He also extended a personal vote of thanks to Johnson.

“Democracy and freedom will always have global significance and will never fail as long as America helps to protect it.

The vital U.S. aid bill passed today by the House will keep the war from expanding, save thousands and thousands of lives,

and help both of our nations to become stronger,” he said.

Greene introduced an amendment to lower funding to the Eastern European country to zero,

saying on the House floor that the U.S. should not spend another dollar helping them.

She blasted aid to the country as a “sick business model” that distracts from domestic issues like bolstering the southern border.

Greene’s amendment failed by a vote of 351-71. A separate attempt to send the bill back to the committee was also unsuccessful.

While the aid packages required a simple majority, the GOP-backed border bill required a two-thirds vote, so it failed by a vote of 215-199.

A separate bill including several national security priorities, including the prospective ban

on TikTok as well as sanctions against Iran and Russia, passed 360-58.

Senate Majority Leader Chuck Schumer of New York said Saturday morning a tentative agreement over

the passage of the package in the Senate was reached Friday evening.

He said that if the package is passed in the House, “We expect to announce an agreement allowing

The next vote on Tuesday, early afternoon.”

Without an agreement, he said, the Senate would vote to lay down the measure “as soon as we receive it” on Saturday.

A reflection of Johnson’s repeated reliance on House Democrats is the order of the bills –

with Ukraine being voted on before Israel.

That is the order Democrats wanted, as many believed that if the order were reversed Republican members may opt not to vote

and put passage in jeopardy.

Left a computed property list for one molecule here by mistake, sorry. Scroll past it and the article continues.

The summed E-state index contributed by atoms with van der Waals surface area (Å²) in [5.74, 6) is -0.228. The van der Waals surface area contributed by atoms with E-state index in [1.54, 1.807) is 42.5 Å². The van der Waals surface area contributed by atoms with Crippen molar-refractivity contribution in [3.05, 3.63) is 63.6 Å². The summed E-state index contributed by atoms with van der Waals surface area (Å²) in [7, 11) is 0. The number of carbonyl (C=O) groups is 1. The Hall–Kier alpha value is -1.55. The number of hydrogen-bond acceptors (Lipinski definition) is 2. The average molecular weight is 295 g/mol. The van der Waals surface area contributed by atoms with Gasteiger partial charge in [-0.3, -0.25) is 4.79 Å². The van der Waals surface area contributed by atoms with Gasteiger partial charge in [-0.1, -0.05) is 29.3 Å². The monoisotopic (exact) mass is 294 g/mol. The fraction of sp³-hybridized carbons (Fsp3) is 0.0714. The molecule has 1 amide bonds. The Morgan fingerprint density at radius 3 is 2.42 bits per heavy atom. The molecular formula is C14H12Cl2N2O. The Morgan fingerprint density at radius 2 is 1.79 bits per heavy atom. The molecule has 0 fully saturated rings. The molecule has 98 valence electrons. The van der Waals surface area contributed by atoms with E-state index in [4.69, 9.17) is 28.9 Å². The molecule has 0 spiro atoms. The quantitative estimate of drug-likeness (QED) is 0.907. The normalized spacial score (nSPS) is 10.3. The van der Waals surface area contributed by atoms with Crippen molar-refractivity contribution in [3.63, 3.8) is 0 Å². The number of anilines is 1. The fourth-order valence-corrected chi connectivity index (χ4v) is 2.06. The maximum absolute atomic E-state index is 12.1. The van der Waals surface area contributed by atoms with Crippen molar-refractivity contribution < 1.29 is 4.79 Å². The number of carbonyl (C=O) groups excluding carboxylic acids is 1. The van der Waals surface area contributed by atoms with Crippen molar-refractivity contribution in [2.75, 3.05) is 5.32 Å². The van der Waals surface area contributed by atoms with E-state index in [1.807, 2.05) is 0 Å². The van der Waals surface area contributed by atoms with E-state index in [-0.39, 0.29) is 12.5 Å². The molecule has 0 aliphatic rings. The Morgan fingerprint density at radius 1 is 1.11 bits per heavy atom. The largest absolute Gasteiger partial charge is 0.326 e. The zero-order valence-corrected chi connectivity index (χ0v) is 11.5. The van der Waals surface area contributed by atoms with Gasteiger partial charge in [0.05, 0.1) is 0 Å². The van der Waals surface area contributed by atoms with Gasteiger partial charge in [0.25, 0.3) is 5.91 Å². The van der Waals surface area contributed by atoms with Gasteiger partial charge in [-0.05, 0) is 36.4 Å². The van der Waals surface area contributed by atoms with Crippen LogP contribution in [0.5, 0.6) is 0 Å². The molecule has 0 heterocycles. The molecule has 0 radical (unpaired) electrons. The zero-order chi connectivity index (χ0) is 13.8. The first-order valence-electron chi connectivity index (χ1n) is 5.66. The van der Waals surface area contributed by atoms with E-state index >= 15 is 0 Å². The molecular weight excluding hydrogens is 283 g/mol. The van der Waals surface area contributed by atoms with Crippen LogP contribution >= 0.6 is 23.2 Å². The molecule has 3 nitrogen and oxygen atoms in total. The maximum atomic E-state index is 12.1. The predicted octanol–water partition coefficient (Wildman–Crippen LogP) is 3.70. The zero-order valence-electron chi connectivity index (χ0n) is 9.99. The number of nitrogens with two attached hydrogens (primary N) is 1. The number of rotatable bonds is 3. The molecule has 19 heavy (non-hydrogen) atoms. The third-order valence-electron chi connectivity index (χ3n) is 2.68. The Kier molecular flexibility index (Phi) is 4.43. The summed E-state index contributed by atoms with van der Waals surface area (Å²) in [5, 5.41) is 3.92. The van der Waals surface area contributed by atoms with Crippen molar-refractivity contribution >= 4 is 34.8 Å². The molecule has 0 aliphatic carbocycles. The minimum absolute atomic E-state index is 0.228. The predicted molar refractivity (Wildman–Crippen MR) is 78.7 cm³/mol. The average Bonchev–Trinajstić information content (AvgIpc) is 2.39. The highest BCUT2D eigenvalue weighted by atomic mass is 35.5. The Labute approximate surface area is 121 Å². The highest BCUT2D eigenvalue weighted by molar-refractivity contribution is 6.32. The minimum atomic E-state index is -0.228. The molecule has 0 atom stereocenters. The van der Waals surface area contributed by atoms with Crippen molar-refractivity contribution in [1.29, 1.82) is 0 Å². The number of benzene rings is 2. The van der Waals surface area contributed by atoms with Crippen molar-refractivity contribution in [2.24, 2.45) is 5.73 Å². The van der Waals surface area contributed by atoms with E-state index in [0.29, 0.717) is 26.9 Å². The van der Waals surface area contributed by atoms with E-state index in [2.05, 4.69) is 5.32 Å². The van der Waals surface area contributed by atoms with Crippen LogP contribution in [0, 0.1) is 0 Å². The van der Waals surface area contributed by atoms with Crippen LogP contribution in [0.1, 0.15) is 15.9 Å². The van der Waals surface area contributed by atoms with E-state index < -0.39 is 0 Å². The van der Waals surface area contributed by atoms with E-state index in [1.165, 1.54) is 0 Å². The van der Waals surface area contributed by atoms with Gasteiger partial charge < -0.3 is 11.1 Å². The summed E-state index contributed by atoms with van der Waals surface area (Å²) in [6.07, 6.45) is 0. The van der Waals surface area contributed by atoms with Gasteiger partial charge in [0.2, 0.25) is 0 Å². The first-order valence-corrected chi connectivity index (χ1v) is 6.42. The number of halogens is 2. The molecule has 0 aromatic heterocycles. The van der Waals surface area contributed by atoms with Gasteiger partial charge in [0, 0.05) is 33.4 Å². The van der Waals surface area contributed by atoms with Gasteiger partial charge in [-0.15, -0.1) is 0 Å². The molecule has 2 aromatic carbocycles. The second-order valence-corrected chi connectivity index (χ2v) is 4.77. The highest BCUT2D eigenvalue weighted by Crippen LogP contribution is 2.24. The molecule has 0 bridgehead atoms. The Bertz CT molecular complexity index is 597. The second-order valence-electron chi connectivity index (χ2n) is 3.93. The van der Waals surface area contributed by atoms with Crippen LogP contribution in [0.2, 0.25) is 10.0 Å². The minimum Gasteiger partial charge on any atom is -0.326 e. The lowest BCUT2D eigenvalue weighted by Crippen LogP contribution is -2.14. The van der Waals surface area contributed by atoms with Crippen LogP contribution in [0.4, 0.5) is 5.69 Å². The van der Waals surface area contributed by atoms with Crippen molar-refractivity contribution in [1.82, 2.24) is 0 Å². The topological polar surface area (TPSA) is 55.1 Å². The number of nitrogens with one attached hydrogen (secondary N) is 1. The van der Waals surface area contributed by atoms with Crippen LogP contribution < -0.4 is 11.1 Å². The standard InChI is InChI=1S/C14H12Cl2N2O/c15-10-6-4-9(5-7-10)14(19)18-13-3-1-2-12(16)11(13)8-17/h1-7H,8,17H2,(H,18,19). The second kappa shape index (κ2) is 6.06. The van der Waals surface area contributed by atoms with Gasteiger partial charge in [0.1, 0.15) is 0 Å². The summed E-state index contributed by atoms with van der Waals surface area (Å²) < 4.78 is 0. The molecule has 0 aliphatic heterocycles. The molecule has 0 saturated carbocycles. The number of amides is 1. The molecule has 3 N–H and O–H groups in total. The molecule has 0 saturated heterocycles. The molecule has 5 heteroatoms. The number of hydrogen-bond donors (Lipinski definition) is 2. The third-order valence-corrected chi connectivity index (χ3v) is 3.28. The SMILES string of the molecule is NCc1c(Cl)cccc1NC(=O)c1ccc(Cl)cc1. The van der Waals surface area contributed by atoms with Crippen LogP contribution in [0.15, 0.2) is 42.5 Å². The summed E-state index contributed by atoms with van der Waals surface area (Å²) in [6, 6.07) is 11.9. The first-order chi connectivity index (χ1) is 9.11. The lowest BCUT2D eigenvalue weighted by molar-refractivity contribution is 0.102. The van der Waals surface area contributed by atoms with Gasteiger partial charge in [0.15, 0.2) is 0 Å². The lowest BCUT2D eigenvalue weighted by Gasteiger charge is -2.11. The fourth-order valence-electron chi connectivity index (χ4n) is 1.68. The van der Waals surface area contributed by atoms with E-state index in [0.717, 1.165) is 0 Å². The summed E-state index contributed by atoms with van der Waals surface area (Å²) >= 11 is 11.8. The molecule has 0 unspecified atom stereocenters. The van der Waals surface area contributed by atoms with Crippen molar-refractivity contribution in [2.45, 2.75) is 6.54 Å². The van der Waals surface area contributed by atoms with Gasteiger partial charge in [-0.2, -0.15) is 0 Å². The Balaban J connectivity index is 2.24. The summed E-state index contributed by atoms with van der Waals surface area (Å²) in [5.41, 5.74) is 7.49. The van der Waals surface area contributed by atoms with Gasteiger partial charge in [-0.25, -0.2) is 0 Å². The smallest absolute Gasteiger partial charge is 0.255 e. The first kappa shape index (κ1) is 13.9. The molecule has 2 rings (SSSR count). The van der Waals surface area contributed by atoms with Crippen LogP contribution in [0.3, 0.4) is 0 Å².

The accidental speaker became an unlikely Churchill

By passing Ukraine aid, the accidental speaker became an unlikely Churchill
By passing Ukraine aid, the accidental speaker became an unlikely Churchill

Republican Speaker Mike Johnson showed political courage that is rare in Washington

and notable legislative skill for an inexperienced leader in forcing a long-delayed $60 billion aid bill for

Ukraine through the House of Representatives on Saturday.

Johnson put his own job in extreme peril to stand up for a

democratic nation victimized by an unprovoked invasion by

Russian strongman Vladimir Putin and to bolster America’s leadership of the West.

His actions could save thousands of Ukrainian lives, even if Russia’s determination to win a bloody war in

which it is targeting civilians shows no sign of fading.

Johnson’s support for the bill followed a period of self-examination

and a political evolution that is also unusual in the hyperpolarized Capitol.

One of his senior colleagues in the House said the “transformation” involved prayer by

the devout Louisiana hard-line conservative, who expressed a wish to be on the right side of history.

Johnson’s piloting of the bill through the House, after months of bitter infighting that split the GOP,

saw him side with the diminished internationalist Ronald Reagan wing of his party while turning his back on

the “America First” faction where he previously made his political home.

Johnson argued that without the United States continuing its arms and ammunition lifeline to Ukraine,

Russia could score a victory that would prompt it to March deeper into Europe, drawing the US into another world war.

He said a failure to act would bolster the emerging de facto axis of totalitarianism between Russia, Iran and China.

Two other bills that Johnson shepherded through the House in a rare

Saturday session will also send new aid to Israel and Taiwan,

reinforcing other vital US national security goals in two other world hot spots.

Johnson’s decisions also preserved and prolonged the central planks of

President Joe Biden’s foreign policy less than seven months before he seeks re-election.

Classified briefings by US covert agencies appear to have played a major role in his shift in thinking another factor likely to anger

“Make America Great Again” Republicans who view the intelligence community as a “deep state” that targets ex-President Donald Trump.